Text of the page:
by: Rev. Cheryl Hauer, International Vice President
I recently had the privilege of participating in a Bible study focused on the concept of citizenship. The discussions were fascinating as we explored our understanding of what it means to be a citizen of a country, of the world and of heaven. However, when the study was over, I felt we had scarcely scratched the surface. In this teaching letter, I would like to dig a little deeper into the effect a real understanding of citizenship might have on our lives as members of the Kingdom of God.
Merriam–Webster defines a citizen as “a native or naturalized person who owes allegiance to a government and is entitled to protection from it.” The same dictionary also describes a citizen as “one who is entitled to the rights and privileges of a free man.”
An individual becomes a citizen either by descent, meaning by birth, or by naturalization, a legal process that one goes through to gain citizenship. Today, one can even purchase citizenship in some countries through investment programs.
Regardless of how one gains the status, all citizens are required to respect and obey the laws of the land and must suffer the penalties for breaking those laws. They are also expected to pay taxes, participate in their communities and respect the rights of others. In some nations, they must register for military draft. Whether or not a country has such a program, citizens may be called upon to fight in the wars of their country.
It’s not all about responsibilities, however. Citizens are also entitled to certain benefits provided by their governments. These might include personal and national protections, various personal rights, including the right to vote and to a trial by jury, and in some countries, the freedoms of life, liberty and the pursuit of happiness.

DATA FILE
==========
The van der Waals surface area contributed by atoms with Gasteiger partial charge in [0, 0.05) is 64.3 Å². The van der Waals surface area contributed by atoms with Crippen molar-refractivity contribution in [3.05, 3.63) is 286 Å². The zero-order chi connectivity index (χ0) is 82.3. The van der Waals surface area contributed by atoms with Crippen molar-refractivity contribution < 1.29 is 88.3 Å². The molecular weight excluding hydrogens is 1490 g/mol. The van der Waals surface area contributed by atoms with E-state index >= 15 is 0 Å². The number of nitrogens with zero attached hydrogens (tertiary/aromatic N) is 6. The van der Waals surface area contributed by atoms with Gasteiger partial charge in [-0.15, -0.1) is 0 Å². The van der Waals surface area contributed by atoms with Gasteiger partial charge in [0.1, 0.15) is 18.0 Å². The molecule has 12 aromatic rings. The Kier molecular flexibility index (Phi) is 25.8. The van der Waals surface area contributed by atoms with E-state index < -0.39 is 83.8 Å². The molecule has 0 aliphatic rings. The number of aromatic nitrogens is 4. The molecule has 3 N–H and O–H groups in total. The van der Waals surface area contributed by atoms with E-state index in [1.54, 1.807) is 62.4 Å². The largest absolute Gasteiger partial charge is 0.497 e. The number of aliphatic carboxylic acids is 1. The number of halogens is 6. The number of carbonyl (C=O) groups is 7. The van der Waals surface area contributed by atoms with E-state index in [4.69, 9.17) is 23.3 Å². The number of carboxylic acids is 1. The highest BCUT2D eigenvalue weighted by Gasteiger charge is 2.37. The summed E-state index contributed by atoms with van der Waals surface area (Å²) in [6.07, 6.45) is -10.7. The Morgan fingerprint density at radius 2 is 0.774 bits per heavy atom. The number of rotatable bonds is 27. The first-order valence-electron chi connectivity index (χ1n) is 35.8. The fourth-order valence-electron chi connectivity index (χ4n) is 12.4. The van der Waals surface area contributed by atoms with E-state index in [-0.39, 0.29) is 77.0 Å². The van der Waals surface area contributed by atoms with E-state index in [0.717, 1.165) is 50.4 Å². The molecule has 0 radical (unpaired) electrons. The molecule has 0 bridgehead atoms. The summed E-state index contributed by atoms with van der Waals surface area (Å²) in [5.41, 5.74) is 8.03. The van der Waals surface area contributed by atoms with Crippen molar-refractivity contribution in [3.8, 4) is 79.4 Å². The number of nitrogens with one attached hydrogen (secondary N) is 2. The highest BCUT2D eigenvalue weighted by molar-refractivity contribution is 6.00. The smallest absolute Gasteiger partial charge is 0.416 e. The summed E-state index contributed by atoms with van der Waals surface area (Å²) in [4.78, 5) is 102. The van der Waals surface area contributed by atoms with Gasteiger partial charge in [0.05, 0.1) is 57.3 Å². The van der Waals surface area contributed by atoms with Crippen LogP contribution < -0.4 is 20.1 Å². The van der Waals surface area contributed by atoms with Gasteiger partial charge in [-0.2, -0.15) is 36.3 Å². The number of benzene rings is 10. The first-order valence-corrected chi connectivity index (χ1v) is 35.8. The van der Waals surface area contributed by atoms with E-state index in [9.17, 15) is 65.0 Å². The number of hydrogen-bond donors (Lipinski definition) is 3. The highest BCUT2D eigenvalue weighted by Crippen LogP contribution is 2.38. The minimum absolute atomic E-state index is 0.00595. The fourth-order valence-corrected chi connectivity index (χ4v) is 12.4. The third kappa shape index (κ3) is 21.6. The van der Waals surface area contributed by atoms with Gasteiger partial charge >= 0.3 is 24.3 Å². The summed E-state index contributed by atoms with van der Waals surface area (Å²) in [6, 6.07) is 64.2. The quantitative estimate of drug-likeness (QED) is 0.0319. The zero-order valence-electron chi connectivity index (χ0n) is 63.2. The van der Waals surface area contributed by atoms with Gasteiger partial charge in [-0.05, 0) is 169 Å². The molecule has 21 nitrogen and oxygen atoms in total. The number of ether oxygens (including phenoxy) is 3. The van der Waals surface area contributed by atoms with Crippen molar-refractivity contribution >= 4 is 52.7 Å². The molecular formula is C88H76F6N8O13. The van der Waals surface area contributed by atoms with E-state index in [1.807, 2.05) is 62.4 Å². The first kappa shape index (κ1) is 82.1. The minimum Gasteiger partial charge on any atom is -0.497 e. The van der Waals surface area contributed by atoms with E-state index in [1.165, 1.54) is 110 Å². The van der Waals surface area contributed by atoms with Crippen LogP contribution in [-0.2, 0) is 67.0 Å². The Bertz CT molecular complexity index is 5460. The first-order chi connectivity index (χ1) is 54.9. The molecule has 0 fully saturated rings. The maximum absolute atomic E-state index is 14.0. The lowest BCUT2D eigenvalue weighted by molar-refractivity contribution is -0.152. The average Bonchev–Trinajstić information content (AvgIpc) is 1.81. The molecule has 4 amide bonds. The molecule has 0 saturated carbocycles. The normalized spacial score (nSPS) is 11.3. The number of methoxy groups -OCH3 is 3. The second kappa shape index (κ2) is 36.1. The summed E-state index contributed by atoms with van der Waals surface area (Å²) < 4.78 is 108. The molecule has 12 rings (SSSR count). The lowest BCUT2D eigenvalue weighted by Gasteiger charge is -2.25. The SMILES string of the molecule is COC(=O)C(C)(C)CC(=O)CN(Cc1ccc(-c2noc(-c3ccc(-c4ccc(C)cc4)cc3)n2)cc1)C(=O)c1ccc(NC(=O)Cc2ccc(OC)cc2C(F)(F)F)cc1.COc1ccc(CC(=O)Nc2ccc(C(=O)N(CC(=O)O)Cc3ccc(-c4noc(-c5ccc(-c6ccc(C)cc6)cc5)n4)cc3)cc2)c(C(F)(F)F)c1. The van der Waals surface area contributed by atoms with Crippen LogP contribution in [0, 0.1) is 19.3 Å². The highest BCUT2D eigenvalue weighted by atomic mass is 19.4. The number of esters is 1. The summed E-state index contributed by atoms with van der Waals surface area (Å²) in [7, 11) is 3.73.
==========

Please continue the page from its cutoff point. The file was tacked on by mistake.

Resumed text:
But what does it mean to be a citizen of heaven? What is the deeper spiritual application here? The rabbis say that to understand citizenship in both the natural and spiritual realms, we must travel back to the Torah (Gen.–Deut.). And I believe for us as Christians, that journey begins with a story.
The story is told of a man who was a citizen of a land called Darkness under the leadership of a tyrant who ruled with an iron fist. Evil was prevalent in the government and wickedness was everywhere. But the man was forced to obey the laws of the land, no matter how unjust he believed they were, or pay penalties he could not afford. His taxes went to fund the unfair and evil whims of his leader and he felt helpless to do anything about it.
Everything changed, however, when the great and benevolent King of a neighboring kingdom invited the man to relocate. The man was hesitant at first, fearing that he didn’t have the funds to cover what such a relocation would cost. But the King assured him he need not be concerned. The bill had already been paid.